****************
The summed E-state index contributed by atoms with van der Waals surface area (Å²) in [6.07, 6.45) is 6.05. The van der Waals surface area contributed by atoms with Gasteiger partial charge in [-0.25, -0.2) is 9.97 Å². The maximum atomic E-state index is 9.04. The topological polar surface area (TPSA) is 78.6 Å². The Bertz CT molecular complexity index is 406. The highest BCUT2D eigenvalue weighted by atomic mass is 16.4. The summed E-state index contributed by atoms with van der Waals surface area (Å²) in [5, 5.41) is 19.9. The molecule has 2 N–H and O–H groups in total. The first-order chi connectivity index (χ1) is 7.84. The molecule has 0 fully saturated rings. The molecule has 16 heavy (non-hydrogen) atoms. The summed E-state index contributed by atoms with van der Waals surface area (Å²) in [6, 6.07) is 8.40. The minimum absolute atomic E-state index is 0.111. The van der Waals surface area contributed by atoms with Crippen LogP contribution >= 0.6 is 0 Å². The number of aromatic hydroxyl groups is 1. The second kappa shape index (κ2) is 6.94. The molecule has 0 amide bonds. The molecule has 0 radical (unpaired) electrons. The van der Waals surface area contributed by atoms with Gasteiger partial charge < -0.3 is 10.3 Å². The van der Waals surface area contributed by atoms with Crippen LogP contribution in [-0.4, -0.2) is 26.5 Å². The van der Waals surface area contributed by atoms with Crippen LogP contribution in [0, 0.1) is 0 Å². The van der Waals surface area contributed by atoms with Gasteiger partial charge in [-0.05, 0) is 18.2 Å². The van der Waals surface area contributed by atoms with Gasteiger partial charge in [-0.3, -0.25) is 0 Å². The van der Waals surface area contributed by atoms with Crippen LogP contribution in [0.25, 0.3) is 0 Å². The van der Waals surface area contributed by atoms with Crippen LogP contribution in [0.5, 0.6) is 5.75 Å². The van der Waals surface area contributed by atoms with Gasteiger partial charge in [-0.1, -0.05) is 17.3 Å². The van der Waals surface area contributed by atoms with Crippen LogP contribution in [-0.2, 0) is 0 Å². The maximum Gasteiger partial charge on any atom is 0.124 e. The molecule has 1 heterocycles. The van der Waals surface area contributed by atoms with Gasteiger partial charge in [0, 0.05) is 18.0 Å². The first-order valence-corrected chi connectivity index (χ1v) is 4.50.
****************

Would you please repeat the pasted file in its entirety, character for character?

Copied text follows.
The summed E-state index contributed by atoms with van der Waals surface area (Å²) in [6.07, 6.45) is 6.05. The van der Waals surface area contributed by atoms with Gasteiger partial charge in [-0.25, -0.2) is 9.97 Å². The maximum atomic E-state index is 9.04. The topological polar surface area (TPSA) is 78.6 Å². The Bertz CT molecular complexity index is 406. The highest BCUT2D eigenvalue weighted by atomic mass is 16.4. The summed E-state index contributed by atoms with van der Waals surface area (Å²) in [5, 5.41) is 19.9. The molecule has 2 N–H and O–H groups in total. The first-order chi connectivity index (χ1) is 7.84. The molecule has 0 fully saturated rings. The molecule has 16 heavy (non-hydrogen) atoms. The summed E-state index contributed by atoms with van der Waals surface area (Å²) in [6, 6.07) is 8.40. The minimum absolute atomic E-state index is 0.111. The van der Waals surface area contributed by atoms with Crippen LogP contribution >= 0.6 is 0 Å². The number of aromatic hydroxyl groups is 1. The second kappa shape index (κ2) is 6.94. The molecule has 0 amide bonds. The molecule has 0 radical (unpaired) electrons. The van der Waals surface area contributed by atoms with Gasteiger partial charge < -0.3 is 10.3 Å². The van der Waals surface area contributed by atoms with Crippen LogP contribution in [-0.4, -0.2) is 26.5 Å². The van der Waals surface area contributed by atoms with Crippen LogP contribution in [0, 0.1) is 0 Å². The van der Waals surface area contributed by atoms with Gasteiger partial charge in [-0.05, 0) is 18.2 Å². The van der Waals surface area contributed by atoms with Gasteiger partial charge in [-0.3, -0.25) is 0 Å². The van der Waals surface area contributed by atoms with Crippen LogP contribution in [0.25, 0.3) is 0 Å². The van der Waals surface area contributed by atoms with Crippen LogP contribution in [0.5, 0.6) is 5.75 Å². The van der Waals surface area contributed by atoms with Gasteiger partial charge in [-0.1, -0.05) is 17.3 Å². The van der Waals surface area contributed by atoms with Crippen LogP contribution in [-0.2, 0) is 0 Å². The maximum Gasteiger partial charge on any atom is 0.124 e. The molecule has 1 heterocycles. The van der Waals surface area contributed by atoms with Gasteiger partial charge in [0, 0.05) is 18.0 Å². The first-order valence-corrected chi connectivity index (χ1v) is 4.50.